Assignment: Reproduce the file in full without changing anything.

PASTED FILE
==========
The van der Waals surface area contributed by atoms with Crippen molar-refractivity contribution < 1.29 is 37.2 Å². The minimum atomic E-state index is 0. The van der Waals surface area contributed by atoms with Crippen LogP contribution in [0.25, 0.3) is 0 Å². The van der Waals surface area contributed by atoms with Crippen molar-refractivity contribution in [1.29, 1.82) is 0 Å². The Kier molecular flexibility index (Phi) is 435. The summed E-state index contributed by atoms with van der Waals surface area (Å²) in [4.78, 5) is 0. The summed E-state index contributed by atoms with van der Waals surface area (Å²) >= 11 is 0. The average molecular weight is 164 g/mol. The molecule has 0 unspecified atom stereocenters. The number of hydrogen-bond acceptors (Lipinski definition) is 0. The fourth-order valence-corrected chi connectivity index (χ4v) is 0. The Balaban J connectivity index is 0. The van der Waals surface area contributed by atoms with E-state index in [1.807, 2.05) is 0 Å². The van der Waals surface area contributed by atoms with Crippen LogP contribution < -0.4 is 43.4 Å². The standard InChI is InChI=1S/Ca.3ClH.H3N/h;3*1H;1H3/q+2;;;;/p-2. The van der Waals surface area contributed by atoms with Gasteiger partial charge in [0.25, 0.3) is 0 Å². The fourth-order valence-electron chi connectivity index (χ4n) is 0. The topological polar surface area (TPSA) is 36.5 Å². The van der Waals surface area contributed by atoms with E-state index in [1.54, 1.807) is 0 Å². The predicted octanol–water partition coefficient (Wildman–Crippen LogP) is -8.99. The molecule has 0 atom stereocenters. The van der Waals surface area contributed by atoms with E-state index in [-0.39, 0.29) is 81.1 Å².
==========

The van der Waals surface area contributed by atoms with Crippen molar-refractivity contribution < 1.29 is 37.2 Å². The minimum atomic E-state index is 0. The van der Waals surface area contributed by atoms with Crippen LogP contribution in [0.25, 0.3) is 0 Å². The van der Waals surface area contributed by atoms with Crippen molar-refractivity contribution in [1.29, 1.82) is 0 Å². The Kier molecular flexibility index (Phi) is 435. The summed E-state index contributed by atoms with van der Waals surface area (Å²) in [4.78, 5) is 0. The summed E-state index contributed by atoms with van der Waals surface area (Å²) >= 11 is 0. The average molecular weight is 164 g/mol. The molecule has 0 unspecified atom stereocenters. The number of hydrogen-bond acceptors (Lipinski definition) is 0. The fourth-order valence-corrected chi connectivity index (χ4v) is 0. The Balaban J connectivity index is 0. The van der Waals surface area contributed by atoms with E-state index in [1.807, 2.05) is 0 Å². The van der Waals surface area contributed by atoms with Crippen LogP contribution < -0.4 is 43.4 Å². The standard InChI is InChI=1S/Ca.3ClH.H3N/h;3*1H;1H3/q+2;;;;/p-2. The van der Waals surface area contributed by atoms with Gasteiger partial charge in [0.25, 0.3) is 0 Å². The fourth-order valence-electron chi connectivity index (χ4n) is 0. The topological polar surface area (TPSA) is 36.5 Å². The van der Waals surface area contributed by atoms with E-state index in [1.54, 1.807) is 0 Å². The predicted octanol–water partition coefficient (Wildman–Crippen LogP) is -8.99. The molecule has 0 atom stereocenters. The van der Waals surface area contributed by atoms with E-state index in [-0.39, 0.29) is 81.1 Å².